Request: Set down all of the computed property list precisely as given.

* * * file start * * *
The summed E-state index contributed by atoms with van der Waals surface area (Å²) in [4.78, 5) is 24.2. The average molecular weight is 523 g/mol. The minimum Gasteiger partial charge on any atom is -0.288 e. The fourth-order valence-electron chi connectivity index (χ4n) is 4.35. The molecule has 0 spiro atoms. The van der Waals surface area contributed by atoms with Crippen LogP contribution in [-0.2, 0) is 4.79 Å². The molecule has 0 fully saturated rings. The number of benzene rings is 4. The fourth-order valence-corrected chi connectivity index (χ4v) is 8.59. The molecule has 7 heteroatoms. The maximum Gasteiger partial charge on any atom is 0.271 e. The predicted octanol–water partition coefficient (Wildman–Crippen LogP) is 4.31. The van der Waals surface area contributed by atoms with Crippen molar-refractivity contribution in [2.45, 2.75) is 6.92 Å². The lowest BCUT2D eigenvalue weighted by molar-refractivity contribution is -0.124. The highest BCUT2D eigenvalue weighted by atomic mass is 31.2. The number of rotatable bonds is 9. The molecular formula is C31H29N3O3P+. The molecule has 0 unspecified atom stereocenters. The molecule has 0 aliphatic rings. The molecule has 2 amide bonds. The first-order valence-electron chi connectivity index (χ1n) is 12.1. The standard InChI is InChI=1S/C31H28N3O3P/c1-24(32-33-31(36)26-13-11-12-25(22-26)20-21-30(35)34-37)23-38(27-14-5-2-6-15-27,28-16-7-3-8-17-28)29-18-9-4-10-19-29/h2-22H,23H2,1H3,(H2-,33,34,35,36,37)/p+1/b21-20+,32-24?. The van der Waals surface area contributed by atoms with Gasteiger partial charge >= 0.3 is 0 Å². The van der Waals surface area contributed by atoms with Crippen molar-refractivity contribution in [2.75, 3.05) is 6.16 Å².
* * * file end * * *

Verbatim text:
The summed E-state index contributed by atoms with van der Waals surface area (Å²) in [4.78, 5) is 24.2. The average molecular weight is 523 g/mol. The minimum Gasteiger partial charge on any atom is -0.288 e. The fourth-order valence-electron chi connectivity index (χ4n) is 4.35. The molecule has 0 spiro atoms. The van der Waals surface area contributed by atoms with Crippen LogP contribution in [-0.2, 0) is 4.79 Å². The molecule has 0 fully saturated rings. The number of benzene rings is 4. The fourth-order valence-corrected chi connectivity index (χ4v) is 8.59. The molecule has 7 heteroatoms. The maximum Gasteiger partial charge on any atom is 0.271 e. The predicted octanol–water partition coefficient (Wildman–Crippen LogP) is 4.31. The van der Waals surface area contributed by atoms with Crippen molar-refractivity contribution in [2.45, 2.75) is 6.92 Å². The lowest BCUT2D eigenvalue weighted by molar-refractivity contribution is -0.124. The highest BCUT2D eigenvalue weighted by atomic mass is 31.2. The number of rotatable bonds is 9. The molecular formula is C31H29N3O3P+. The molecule has 0 unspecified atom stereocenters. The molecule has 0 aliphatic rings. The molecule has 2 amide bonds. The first-order valence-electron chi connectivity index (χ1n) is 12.1. The standard InChI is InChI=1S/C31H28N3O3P/c1-24(32-33-31(36)26-13-11-12-25(22-26)20-21-30(35)34-37)23-38(27-14-5-2-6-15-27,28-16-7-3-8-17-28)29-18-9-4-10-19-29/h2-22H,23H2,1H3,(H2-,33,34,35,36,37)/p+1/b21-20+,32-24?. The van der Waals surface area contributed by atoms with Gasteiger partial charge >= 0.3 is 0 Å². The van der Waals surface area contributed by atoms with Crippen molar-refractivity contribution in [2.75, 3.05) is 6.16 Å².